3 out of 4 stars
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One of the first things I wonder about a children's book is what kind of art the book has, so when I learned that The Story of Autumn actually uses your own children's art, I was sold on it immediately. The Story of Autumn by Anne E. Reardon is a children's book aimed at children 6-12 years old, and instead of being professionally illustrated, it actually has blank pages with prompts for drawings that can either be done right on the pages or pasted onto them.
This story is quite long for typical children's books - just over 50 pages in total - but it tells a cute story. A small tree starts growing in a giant forest of evergreens, and they all talk about how ugly it is, joking about how it's probably a prank from the Wind to try to upset them by putting a weed near them. Besides, they say to one another, the ugly little tree will probably die within a year at most. When the tree continues to grow long after a year, they try to figure out what to do to get rid of it. One recommends they crowd it to prevent it from getting nutrients, but they still feel like the ugly tree is a practical joke and decide that even moving to crowd it would give the Wind satisfaction, so they just pretend it doesn't even exist and let it be.
It isn't until then that we learn the little tree can talk too! She's very shy and deeply offended by the words of the Evergreens, but she has never spoken to them because they've never spoken to her. A squirrel named Skippy soon befriends her and their friendship changes not only her life but the entire forest!
I found The Story of Autumn to be really sweet, and even days after finishing it I'm pleased with how well it covers bullying, friendship, kindness, and inner beauty. Even Skippy calls the little tree Ugly, not as a nickname or an insult but as her genuine name, until she gets upset and asks what her name is. As the book goes on Autumn, the name the little tree is given by Skippy when she can't come up with one of her own in an adorable scene, ends up befriending all sorts of animals. Soon they discover she's the best, most beautiful tree in the forest! Just like most good friends stick up for one another, the animals overhear the Evergreens being jerks and get revenge of their own, such as birds doing a "white flyover" (use your imagination with that one, there's even a prompt to illustrate it!). These things make Autumn laugh, but then she feels bad; she knows what it feels like to be picked on, and actually asks them not to do it. Her positivity and kindness in the face of mean, bullying trees and trying to be the best tree she can be is the perfect lesson to take away from anything that deals with bullying, and I appreciated it greatly.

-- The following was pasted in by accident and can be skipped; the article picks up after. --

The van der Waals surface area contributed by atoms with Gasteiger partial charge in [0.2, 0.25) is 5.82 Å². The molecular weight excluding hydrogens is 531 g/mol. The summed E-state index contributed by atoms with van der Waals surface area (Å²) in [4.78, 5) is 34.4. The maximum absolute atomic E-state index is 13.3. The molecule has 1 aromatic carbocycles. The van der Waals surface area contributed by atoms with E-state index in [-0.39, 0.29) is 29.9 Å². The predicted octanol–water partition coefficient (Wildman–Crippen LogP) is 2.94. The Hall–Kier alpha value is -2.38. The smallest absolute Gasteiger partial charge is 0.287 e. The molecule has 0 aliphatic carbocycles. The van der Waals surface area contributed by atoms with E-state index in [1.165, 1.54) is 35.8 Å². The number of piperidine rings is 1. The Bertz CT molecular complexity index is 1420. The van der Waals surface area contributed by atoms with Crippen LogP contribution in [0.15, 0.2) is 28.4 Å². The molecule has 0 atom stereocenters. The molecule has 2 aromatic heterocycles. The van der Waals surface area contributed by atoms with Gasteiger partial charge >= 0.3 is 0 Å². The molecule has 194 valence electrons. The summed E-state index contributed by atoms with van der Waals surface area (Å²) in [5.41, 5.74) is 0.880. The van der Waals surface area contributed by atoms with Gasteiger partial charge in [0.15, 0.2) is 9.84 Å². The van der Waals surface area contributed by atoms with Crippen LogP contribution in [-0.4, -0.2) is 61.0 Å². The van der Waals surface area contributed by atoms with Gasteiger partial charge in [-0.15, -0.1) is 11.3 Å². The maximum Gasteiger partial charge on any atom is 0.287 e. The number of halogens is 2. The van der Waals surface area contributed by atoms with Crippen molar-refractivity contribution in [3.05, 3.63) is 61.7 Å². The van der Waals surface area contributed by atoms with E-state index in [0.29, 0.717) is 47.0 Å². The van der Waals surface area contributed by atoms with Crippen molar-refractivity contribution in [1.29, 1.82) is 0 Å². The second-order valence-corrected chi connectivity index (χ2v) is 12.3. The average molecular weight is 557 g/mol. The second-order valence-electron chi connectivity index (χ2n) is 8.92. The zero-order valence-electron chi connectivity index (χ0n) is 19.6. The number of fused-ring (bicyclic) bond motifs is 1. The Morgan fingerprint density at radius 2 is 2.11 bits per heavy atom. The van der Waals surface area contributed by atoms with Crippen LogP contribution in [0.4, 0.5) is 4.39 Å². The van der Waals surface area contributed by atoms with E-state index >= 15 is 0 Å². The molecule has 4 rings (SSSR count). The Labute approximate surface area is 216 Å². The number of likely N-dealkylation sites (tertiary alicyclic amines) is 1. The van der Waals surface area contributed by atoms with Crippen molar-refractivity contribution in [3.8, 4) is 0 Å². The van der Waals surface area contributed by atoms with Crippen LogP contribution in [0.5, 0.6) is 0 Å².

Anne recommends this book for children 6-12 years old, and while I can certainly see kids at the older part of that age range reading it on their own, the younger ones will need help. In fact, for pre-teen children there are likely several concepts that you'll be explaining to them as you go unless they're big fans of trees and/or science. This makes for a great excuse to teach kids about nature along with the story, and even as an adult I'll probably never look at a maple tree the same way again!
I was surprised by what a heartfelt, sweet book this was, and really enjoyed reading it. This is also something special for children who like to draw as there are numerous prompts throughout the book of all types. I could definitely see re-reading the book to children, and at the same time having them draw new images every so often, giving them an excuse to be creative and to see how they've grown as an artist over time. It's an easy recommendation to children who can remain attentive through longer stories, especially those who are dealing with bullying, who like nature, or who love to draw. With all of this said, I'd love nothing more than to give this book a perfect 4-star rating... but unfortunately, I can't. Sadly there are numerous errors in the book, including missing letters, punctuation errors, capitalization errors and homonym usage ("good-by" instead of "good-bye", for example). I found 11 errors in total, which averages out to around one out of every five pages. With some editing this is easy to give a perfect score, but as I said, sadly I just can't do that, and my rating of Anne E. Reardon's The Story of Autumn is 3 out of 4 stars.
The Story Of Autumn
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